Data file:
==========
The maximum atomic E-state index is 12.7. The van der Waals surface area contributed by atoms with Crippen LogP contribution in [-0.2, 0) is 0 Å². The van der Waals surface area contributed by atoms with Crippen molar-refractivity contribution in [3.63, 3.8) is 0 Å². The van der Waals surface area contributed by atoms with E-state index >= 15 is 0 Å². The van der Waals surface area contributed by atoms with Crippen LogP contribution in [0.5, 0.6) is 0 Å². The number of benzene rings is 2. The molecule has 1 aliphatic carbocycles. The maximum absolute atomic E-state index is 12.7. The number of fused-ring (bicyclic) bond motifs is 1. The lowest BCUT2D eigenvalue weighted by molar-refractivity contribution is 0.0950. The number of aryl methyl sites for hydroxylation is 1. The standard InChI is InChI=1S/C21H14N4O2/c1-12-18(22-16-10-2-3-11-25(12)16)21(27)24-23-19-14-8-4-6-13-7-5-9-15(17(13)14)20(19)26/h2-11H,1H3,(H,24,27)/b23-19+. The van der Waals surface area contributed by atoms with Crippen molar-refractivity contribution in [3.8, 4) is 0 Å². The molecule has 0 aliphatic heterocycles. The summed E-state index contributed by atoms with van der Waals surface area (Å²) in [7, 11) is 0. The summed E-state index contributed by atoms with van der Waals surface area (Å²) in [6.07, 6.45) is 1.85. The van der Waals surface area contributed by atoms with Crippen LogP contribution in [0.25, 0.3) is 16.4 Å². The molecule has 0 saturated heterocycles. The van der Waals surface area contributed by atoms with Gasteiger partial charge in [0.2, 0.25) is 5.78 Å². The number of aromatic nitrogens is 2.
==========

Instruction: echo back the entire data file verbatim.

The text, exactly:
The maximum atomic E-state index is 12.7. The van der Waals surface area contributed by atoms with Crippen LogP contribution in [-0.2, 0) is 0 Å². The van der Waals surface area contributed by atoms with Crippen molar-refractivity contribution in [3.63, 3.8) is 0 Å². The van der Waals surface area contributed by atoms with E-state index >= 15 is 0 Å². The van der Waals surface area contributed by atoms with Crippen LogP contribution in [0.5, 0.6) is 0 Å². The number of benzene rings is 2. The molecule has 1 aliphatic carbocycles. The maximum absolute atomic E-state index is 12.7. The number of fused-ring (bicyclic) bond motifs is 1. The lowest BCUT2D eigenvalue weighted by molar-refractivity contribution is 0.0950. The number of aryl methyl sites for hydroxylation is 1. The standard InChI is InChI=1S/C21H14N4O2/c1-12-18(22-16-10-2-3-11-25(12)16)21(27)24-23-19-14-8-4-6-13-7-5-9-15(17(13)14)20(19)26/h2-11H,1H3,(H,24,27)/b23-19+. The van der Waals surface area contributed by atoms with Crippen molar-refractivity contribution in [3.8, 4) is 0 Å². The molecule has 0 aliphatic heterocycles. The summed E-state index contributed by atoms with van der Waals surface area (Å²) in [7, 11) is 0. The summed E-state index contributed by atoms with van der Waals surface area (Å²) in [6.07, 6.45) is 1.85. The van der Waals surface area contributed by atoms with Crippen LogP contribution in [0.25, 0.3) is 16.4 Å². The molecule has 0 saturated heterocycles. The van der Waals surface area contributed by atoms with Gasteiger partial charge in [0.2, 0.25) is 5.78 Å². The number of aromatic nitrogens is 2.